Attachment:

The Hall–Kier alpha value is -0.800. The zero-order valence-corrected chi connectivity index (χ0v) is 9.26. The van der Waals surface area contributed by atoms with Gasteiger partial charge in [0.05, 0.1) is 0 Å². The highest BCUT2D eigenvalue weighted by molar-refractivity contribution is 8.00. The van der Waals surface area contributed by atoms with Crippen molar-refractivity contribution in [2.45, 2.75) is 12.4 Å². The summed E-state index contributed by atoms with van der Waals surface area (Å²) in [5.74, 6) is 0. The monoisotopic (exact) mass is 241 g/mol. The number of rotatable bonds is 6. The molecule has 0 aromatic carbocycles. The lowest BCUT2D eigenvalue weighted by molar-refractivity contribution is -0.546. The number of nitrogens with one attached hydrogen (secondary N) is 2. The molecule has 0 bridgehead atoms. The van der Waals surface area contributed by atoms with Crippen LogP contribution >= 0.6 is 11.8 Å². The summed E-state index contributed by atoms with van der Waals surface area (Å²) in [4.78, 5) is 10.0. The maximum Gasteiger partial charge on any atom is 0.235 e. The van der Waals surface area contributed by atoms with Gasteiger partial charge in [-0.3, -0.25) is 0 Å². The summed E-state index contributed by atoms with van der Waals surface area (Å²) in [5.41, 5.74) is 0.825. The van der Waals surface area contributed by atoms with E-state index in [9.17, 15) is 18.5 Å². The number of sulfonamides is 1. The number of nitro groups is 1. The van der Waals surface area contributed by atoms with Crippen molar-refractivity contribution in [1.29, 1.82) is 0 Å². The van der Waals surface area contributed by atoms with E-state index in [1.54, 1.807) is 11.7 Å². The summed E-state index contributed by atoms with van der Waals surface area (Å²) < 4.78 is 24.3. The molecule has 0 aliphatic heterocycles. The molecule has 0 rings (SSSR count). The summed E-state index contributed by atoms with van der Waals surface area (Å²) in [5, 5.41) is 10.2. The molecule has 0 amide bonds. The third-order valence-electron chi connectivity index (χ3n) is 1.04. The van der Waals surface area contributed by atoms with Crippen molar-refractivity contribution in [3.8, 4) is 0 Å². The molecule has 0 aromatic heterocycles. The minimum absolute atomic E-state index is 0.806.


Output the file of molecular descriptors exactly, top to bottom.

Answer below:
The Hall–Kier alpha value is -0.800. The zero-order valence-corrected chi connectivity index (χ0v) is 9.26. The van der Waals surface area contributed by atoms with Gasteiger partial charge in [0.05, 0.1) is 0 Å². The highest BCUT2D eigenvalue weighted by molar-refractivity contribution is 8.00. The van der Waals surface area contributed by atoms with Crippen molar-refractivity contribution in [2.45, 2.75) is 12.4 Å². The summed E-state index contributed by atoms with van der Waals surface area (Å²) in [5.74, 6) is 0. The monoisotopic (exact) mass is 241 g/mol. The number of rotatable bonds is 6. The molecule has 0 aromatic carbocycles. The lowest BCUT2D eigenvalue weighted by molar-refractivity contribution is -0.546. The number of nitrogens with one attached hydrogen (secondary N) is 2. The molecule has 0 bridgehead atoms. The van der Waals surface area contributed by atoms with Crippen LogP contribution >= 0.6 is 11.8 Å². The summed E-state index contributed by atoms with van der Waals surface area (Å²) in [4.78, 5) is 10.0. The maximum Gasteiger partial charge on any atom is 0.235 e. The van der Waals surface area contributed by atoms with Gasteiger partial charge in [-0.3, -0.25) is 0 Å². The summed E-state index contributed by atoms with van der Waals surface area (Å²) in [5.41, 5.74) is 0.825. The van der Waals surface area contributed by atoms with E-state index in [9.17, 15) is 18.5 Å². The number of sulfonamides is 1. The number of nitro groups is 1. The van der Waals surface area contributed by atoms with Crippen molar-refractivity contribution in [1.29, 1.82) is 0 Å². The van der Waals surface area contributed by atoms with E-state index in [1.54, 1.807) is 11.7 Å². The summed E-state index contributed by atoms with van der Waals surface area (Å²) < 4.78 is 24.3. The molecule has 0 aliphatic heterocycles. The molecule has 0 rings (SSSR count). The summed E-state index contributed by atoms with van der Waals surface area (Å²) in [5, 5.41) is 10.2. The molecule has 0 amide bonds. The third-order valence-electron chi connectivity index (χ3n) is 1.04. The van der Waals surface area contributed by atoms with Crippen molar-refractivity contribution in [3.8, 4) is 0 Å². The molecule has 0 aromatic heterocycles. The minimum absolute atomic E-state index is 0.806.